"We are blessed to have this here,” said Pastor Moses Borjas. "It's still untouched and that's the way we want to keep it."
Borjas is not just a pastor, but he also works with the Hispanic Access Foundation.
“Walking these mountains, these trails, it's part of my upbringing," he said. "One of the things that ties me a lot to these mountains is my father. My father loved to go out and hike."
Nearby is El Paso, Texas, a growing city of nearly 680,000 people right alongside the Castner Range. It’s that growth that is adding urgency there for the Castner Range to be named a national monument.
"This is a unique area in all the world. You know, the mountains here have exposed strata that you don't find anywhere else in the world," said Eric Pearson, president and CEO of the El Paso Community Foundation. "You've got flora and fauna that are endangered. You've got an area within a large city that is an oasis of peace."
Janae Reneaud Field is with the nonprofit Frontera Land Alliance, one of the organizations pushing to create the Castner Range National Monument.
“The community started this effort 51 years ago," she said. "We looked into what the Antiquities Act of 1906; it was evident that this is a perfect fit."
The Antiquities Act of 1906 allows the president to designate national monuments, with no action needed from Congress.
Aside from the Castner Range, advocates are asking the Biden Administration to also consider other potential sites, including the area around Spirit Mountain in Nevada, Camp Hale in Colorado, Range of Light in California, and The Birthplace of Rivers in West Virginia, among others.
However, just as presidents can name national monuments, another president can undo them. That happened recently, when former President Trump slashed the Bears Ears and Grand Staircase National Monuments in Utah, only to have President Biden come in later and restore them. Advocates for the Castner Range say the potential for national monuments to be “undone” doesn’t worry them.
"They could, but we have substantial, solid documentation showing the historical and cultural significance [here,]" said Reneaud Field.
Scott Cutler, a local historian, said the Castner Range shows a history of habitation potentially stretching back centuries.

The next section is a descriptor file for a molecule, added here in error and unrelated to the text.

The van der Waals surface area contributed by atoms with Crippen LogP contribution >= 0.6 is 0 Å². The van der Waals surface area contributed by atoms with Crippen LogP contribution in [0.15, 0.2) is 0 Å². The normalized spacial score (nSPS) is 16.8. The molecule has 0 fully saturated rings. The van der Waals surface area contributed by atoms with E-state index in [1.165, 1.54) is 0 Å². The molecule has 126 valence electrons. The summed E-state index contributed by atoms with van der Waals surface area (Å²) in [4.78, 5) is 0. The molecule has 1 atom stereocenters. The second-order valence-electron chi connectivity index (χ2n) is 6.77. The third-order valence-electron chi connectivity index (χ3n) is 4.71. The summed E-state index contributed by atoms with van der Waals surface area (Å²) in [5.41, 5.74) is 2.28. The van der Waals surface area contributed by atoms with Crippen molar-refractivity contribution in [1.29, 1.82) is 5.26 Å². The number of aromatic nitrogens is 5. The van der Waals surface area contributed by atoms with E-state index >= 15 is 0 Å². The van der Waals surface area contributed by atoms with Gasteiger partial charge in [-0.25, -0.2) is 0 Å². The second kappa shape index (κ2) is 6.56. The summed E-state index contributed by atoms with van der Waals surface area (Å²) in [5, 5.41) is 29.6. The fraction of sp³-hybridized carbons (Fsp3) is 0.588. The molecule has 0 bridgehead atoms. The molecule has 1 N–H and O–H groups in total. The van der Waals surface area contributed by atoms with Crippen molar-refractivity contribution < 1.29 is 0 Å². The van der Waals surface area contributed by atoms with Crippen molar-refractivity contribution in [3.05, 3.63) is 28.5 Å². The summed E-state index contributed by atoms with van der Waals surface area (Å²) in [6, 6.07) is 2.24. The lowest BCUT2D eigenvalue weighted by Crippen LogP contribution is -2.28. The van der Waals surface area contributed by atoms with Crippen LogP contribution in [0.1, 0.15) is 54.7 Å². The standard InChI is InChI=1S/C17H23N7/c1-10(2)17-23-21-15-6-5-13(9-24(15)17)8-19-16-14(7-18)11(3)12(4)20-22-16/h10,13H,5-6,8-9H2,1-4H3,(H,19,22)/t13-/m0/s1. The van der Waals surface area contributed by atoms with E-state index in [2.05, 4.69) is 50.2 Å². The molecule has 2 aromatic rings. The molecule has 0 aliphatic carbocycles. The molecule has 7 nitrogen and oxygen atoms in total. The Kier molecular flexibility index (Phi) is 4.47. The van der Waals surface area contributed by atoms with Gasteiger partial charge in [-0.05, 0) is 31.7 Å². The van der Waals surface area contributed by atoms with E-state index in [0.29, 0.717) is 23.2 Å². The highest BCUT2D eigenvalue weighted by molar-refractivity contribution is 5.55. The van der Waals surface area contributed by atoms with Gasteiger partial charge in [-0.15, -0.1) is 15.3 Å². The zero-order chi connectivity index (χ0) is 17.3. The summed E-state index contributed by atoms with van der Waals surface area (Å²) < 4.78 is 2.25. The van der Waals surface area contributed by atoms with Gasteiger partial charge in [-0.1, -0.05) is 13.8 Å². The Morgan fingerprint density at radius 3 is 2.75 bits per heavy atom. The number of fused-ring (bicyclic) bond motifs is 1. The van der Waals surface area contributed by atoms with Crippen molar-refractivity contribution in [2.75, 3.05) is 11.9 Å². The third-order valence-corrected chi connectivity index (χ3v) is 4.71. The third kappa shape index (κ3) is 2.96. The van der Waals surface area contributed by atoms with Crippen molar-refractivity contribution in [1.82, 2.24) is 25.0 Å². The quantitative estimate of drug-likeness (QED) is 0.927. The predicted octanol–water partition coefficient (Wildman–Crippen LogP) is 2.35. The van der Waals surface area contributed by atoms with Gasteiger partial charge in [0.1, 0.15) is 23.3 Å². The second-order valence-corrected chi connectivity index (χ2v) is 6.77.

"We even have sites that have rock art on them,” Cutler said. “So, it was a very permanent, important location for indigenous people."
However, there is an additional challenge at the site.
"It is owned by the Department of Defense,” Reneaud Field said. “It used to be a firing range from the early twenties to about 1966."
Left behind from that previous use, are unexploded ordnances now buried in the landscape. Signs warn the public to stay out. Only a small portion of the range (about 17 acres) has been cleared and opened to the public. The full site that advocates want to be protected is more than 7,000 acres.
"The big question will be how extensive is that cleanup going to need to be?" Cutler said. "It is going to have to have some mitigation work done on it, but we can proceed by designating it a national monument so that it is protected."
For nearby El Paso residents, it also comes down to equitable access to outdoor spaces in a community that is more than 80% Hispanic.
"It's so different and it's awesome being able to just go out and explore, especially as a Latina," said Emily Gomez, a student at the University of Texas-El Paso and the Frontera Land Alliance’s field operations manager for the Castner Range. "You know, opportunities like this don't arise for Hispanics or Latinos in general and to be able to protect it, not just for me, but for future generations as well."
It's protection they hope won’t take generations more to achieve.